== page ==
Bejeweled beauty

I mentioned yesterday that we’ve seen our first ruby-throated hummingbirds (Archilochus colubris) and also that I’d had no chance to photograph them yet. That thought stuck with me and I made sure that I spent some time with them throughout the day.

Ruby-throat 8221By standing still, leaning against a tree, approximately equidistant from the feeder and their favorite perch, I was able to gain their confidence so that they seemed to ignore me.

Ruby-throat 8218I’ve noticed a number of times, through the years, that the brilliant, luminescent crimson that is the hallmark of the males is not always visible, and they seem to be able to turn it

Ruby-throat 8334on and off at will, as it were, according to how they ruffle and/or angle their tiny throat feathers.  In fact, it’s usually not visible at all.

Ruby-throat 8348Ruby-throat 8269As I was watching their antics, suddenly I saw something that I’ve never seen before.  One (I’m not sure whether it was a male or a female) was perched on the feeder and another zoomed in suddenly and, for around 10 or 15 seconds, flew back and forth in a rapid sideways pattern in an arc about three feet wide, maintaining a distance of about 18 inches from the feeder. As it did so, the feathers on its throat reflected the most amazing yellow-gold color, like the brightest, most saturated mature dandelion imaginable, and I was hoping it would land so that I could get a better look at it. I thought It might be a different species, but as the day progressed and I returned several more times, I caught brief flashes of yellow from one of the male ruby-throats when the light caught it just right.

Ruby-throat 8145I tried to catch shots of the yellow flashes as the afternoon progressed, and I was rewarded with several images, including one in which both the red and the yellow are clearly visible.

Ruby-throat 8135 We have to leave to return to Omaha today, but I plan to keep a keen eye (and a keen lens) on these tiny wonders throughout the season.

Ruby-throat 8343I can’t wait for my next opportunity!

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About krikitarts

Welcome to Krikit Arts! I'm a veterinarian; photographer; finger-style guitarist, composer, instructor, and singer/songwriter; fisherman; and fly-tyer. Please enjoy--and please respect my full rights to all photos on this Website!
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22 Responses to Bejeweled beauty

  1. David says:

    Gorgeous photos of a bird that I hope to see this year. You might be interested in my hummingbird experience earlier this year: http://incidentalnaturalist.com/2015/04/01/san-francisco-hummingbirds-in-the-city/

    Love the blog!

  2. Fantastic shots!! Not many people are lucky enough or skilled enough to capture these lightning quick birds :).

  3. Winnie Hurd says:

    Thank you for these! I love these tiny birds but only get 1 or 2 each year at my feeder. I think it’s because there are few trees in the vicinity…

    • krikitarts says:

      What kind of solution are you using to attract them? The base our feeder is red with yellow feeder flowers, and we mix 1/2 cup of sugar with 2 cups of water. They love it!

      • Winnie Hurd says:

        Same solution, similar feeder. I change it weekly and clean the feeder well. I’ve noticed that feeders on or near wooded lots attract more hummingbirds, and I attract more when the rose of sharon blooms. Sadly, there are no medium-sized trees within 1/2 block of my feeder.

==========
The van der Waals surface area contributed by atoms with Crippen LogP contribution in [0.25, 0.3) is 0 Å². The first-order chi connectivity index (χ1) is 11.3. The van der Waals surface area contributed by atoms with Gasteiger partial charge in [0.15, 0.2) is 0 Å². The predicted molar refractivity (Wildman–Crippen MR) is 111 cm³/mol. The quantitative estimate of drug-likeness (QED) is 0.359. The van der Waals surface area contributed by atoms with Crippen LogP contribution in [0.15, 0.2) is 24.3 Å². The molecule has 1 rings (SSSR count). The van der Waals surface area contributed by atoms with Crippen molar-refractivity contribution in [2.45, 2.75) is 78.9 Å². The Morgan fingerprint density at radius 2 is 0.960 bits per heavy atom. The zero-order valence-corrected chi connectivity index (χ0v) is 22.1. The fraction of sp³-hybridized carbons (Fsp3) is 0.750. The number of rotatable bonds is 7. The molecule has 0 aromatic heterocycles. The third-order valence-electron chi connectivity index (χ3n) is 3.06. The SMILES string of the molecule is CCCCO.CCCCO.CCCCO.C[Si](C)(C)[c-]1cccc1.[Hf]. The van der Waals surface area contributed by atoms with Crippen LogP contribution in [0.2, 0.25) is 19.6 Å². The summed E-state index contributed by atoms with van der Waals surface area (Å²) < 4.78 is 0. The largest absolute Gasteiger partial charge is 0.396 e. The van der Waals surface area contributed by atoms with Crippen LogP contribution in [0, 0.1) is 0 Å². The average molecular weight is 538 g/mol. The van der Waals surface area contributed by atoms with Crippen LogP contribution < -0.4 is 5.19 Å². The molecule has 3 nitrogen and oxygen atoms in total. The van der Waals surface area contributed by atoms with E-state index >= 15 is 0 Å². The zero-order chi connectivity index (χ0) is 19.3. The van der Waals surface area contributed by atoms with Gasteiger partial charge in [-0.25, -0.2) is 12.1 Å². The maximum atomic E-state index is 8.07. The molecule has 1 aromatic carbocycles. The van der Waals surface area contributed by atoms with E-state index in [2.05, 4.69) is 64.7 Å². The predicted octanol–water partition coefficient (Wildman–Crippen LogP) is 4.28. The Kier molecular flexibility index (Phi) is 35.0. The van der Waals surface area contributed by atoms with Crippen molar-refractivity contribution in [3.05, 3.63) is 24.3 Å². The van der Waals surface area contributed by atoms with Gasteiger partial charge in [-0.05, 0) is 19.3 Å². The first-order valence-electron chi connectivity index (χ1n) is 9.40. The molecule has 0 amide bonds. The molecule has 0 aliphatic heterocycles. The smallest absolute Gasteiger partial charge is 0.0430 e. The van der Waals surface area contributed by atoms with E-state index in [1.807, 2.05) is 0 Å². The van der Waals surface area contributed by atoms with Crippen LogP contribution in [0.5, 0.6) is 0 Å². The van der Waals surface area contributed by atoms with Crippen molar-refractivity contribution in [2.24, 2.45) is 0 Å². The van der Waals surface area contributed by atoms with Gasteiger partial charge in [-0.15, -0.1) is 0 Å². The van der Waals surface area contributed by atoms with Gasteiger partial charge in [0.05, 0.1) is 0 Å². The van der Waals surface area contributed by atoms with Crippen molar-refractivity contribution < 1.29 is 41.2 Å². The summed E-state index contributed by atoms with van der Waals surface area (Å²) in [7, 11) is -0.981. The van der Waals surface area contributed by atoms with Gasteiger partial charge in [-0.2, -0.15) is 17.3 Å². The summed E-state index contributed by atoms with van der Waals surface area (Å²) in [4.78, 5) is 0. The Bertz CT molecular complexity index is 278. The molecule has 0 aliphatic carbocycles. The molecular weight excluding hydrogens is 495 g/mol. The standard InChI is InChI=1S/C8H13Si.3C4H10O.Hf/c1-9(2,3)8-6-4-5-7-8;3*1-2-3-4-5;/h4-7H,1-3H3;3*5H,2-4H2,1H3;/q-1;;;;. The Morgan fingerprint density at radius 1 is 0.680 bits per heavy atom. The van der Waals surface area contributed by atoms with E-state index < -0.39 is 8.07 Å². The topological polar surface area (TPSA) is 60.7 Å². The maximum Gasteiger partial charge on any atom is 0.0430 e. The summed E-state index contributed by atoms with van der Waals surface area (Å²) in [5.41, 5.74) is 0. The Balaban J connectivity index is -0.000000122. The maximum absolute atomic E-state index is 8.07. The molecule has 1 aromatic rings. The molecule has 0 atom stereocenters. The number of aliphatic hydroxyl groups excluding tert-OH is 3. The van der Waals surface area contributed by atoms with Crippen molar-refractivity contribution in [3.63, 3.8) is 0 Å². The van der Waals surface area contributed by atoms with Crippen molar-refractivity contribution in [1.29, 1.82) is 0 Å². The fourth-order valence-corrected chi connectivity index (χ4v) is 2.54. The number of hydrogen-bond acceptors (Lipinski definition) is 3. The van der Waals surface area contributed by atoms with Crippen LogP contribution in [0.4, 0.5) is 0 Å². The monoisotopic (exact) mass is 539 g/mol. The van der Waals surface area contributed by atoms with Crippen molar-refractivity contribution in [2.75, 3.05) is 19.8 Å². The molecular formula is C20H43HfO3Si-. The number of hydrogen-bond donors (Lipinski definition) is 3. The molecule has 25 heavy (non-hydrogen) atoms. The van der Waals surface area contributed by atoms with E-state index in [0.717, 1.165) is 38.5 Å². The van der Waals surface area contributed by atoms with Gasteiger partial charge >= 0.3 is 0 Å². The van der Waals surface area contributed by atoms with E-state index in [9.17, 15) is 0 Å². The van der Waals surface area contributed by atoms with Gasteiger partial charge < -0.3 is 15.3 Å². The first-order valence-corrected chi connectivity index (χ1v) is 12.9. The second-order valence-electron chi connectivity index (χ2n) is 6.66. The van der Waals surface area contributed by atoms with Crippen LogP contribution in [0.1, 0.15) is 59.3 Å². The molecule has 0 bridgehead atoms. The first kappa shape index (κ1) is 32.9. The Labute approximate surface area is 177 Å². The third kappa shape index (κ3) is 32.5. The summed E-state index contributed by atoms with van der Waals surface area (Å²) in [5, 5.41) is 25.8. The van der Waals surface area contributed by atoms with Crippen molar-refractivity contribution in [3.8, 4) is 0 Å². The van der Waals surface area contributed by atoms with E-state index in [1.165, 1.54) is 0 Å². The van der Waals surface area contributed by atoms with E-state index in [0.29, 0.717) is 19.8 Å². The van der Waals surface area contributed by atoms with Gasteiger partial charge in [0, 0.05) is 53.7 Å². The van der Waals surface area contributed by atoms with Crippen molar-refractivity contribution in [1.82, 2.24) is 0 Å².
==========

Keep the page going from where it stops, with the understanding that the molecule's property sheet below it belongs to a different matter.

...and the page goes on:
4. Fantastic shots. Love the last one especially

  5. It’s always enjoyable and rewarding to discover something new and even better when a picture is there for the making as well, Gary. They are quite a challenge. Nice work.

    • krikitarts says:

      Thanks for the compliment, Steve. I do really enjoy the challenge of working with these wee folk, when I have the time. It takes a whole heap of patience and more than a little luck.

  6. Adrian Lewis says:

    Oh wow, what a bird!!!!!! And I like the top two pictures especially, and especially the second one down. Re keeping still, I seem to recall from birding times years ago that birds cease to perceive us if we keep motionless for awhile, and I’ve done this many times when coming into unexpectedly close contact with individuals – I call it the “Instant Freeze”. These birds remind me of the sunbirds in Kenya, tho I have a feeling that they are a little larger and less delicate, and of course they don’t hover etc. Good stuff, Gary! Adrian :)

    • krikitarts says:

      I’m sure that many of us in this wonderful society of ours have come to appreciate the inestimable value of the instant freeze, and have incorporated it into our bag(s) of tricks. It has served me well on many an occasion. I thought you’d like these, and I’m happy to see that I was right!

  7. Vicki says:

    Fabulous photos, Gary.
    You’ve captured so much detail in their feathers.
    Patience is the key, although luck sometimes helps too.

  8. krikitarts says:

    Especially when we get the chance to study them up close. Too often all we see are brief flashes of green and–if we’re lucky–a little bit of red.

  9. laura lecce says:

    I came across this post and just adore it. You must have such patience to get these photos! They look so agitated in some of them, it’s really cute.

  10. krikitarts says:

    It does take some patience–and some considerable luck. I have a little portable camouflaged blind just big enough for one person to sit down in, and I hope to give that a try a little later in the year. It should be considerably more comfortable than leaning against a tree and supporting my slr with the telephoto at the ready.

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